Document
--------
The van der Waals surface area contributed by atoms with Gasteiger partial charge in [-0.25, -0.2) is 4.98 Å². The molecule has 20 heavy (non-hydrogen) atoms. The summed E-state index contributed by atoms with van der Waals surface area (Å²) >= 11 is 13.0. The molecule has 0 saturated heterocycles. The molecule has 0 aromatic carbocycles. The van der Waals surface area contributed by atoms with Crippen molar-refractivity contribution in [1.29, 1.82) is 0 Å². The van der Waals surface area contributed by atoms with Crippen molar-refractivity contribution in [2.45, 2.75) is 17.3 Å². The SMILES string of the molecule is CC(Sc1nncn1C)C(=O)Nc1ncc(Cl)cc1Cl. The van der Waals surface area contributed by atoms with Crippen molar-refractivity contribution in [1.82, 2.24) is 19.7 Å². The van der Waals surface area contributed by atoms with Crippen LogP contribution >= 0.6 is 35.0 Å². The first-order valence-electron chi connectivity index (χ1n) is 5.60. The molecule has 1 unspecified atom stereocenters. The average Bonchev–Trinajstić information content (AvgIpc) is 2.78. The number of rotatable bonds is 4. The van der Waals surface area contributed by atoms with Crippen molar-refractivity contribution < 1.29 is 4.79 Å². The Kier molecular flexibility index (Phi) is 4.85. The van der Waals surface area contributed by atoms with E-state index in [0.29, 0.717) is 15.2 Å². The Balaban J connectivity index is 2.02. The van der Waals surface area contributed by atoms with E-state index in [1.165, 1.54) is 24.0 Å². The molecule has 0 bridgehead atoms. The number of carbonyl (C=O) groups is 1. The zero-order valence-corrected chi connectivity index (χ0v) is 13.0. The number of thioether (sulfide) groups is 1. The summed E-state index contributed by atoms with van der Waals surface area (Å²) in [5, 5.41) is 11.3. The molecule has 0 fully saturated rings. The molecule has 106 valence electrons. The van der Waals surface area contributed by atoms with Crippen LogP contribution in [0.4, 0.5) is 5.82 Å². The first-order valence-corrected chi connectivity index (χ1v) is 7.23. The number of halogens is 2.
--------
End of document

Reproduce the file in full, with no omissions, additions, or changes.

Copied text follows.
The van der Waals surface area contributed by atoms with Gasteiger partial charge in [-0.25, -0.2) is 4.98 Å². The molecule has 20 heavy (non-hydrogen) atoms. The summed E-state index contributed by atoms with van der Waals surface area (Å²) >= 11 is 13.0. The molecule has 0 saturated heterocycles. The molecule has 0 aromatic carbocycles. The van der Waals surface area contributed by atoms with Crippen molar-refractivity contribution in [1.29, 1.82) is 0 Å². The van der Waals surface area contributed by atoms with Crippen molar-refractivity contribution in [2.45, 2.75) is 17.3 Å². The SMILES string of the molecule is CC(Sc1nncn1C)C(=O)Nc1ncc(Cl)cc1Cl. The van der Waals surface area contributed by atoms with Crippen molar-refractivity contribution in [1.82, 2.24) is 19.7 Å². The van der Waals surface area contributed by atoms with Crippen LogP contribution >= 0.6 is 35.0 Å². The first-order valence-electron chi connectivity index (χ1n) is 5.60. The molecule has 1 unspecified atom stereocenters. The average Bonchev–Trinajstić information content (AvgIpc) is 2.78. The number of rotatable bonds is 4. The van der Waals surface area contributed by atoms with Crippen molar-refractivity contribution < 1.29 is 4.79 Å². The Kier molecular flexibility index (Phi) is 4.85. The van der Waals surface area contributed by atoms with E-state index in [0.29, 0.717) is 15.2 Å². The Balaban J connectivity index is 2.02. The van der Waals surface area contributed by atoms with E-state index in [1.165, 1.54) is 24.0 Å². The molecule has 0 bridgehead atoms. The number of carbonyl (C=O) groups is 1. The zero-order valence-corrected chi connectivity index (χ0v) is 13.0. The number of thioether (sulfide) groups is 1. The summed E-state index contributed by atoms with van der Waals surface area (Å²) in [5, 5.41) is 11.3. The molecule has 0 fully saturated rings. The molecule has 106 valence electrons. The van der Waals surface area contributed by atoms with Crippen LogP contribution in [0.4, 0.5) is 5.82 Å². The first-order valence-corrected chi connectivity index (χ1v) is 7.23. The number of halogens is 2.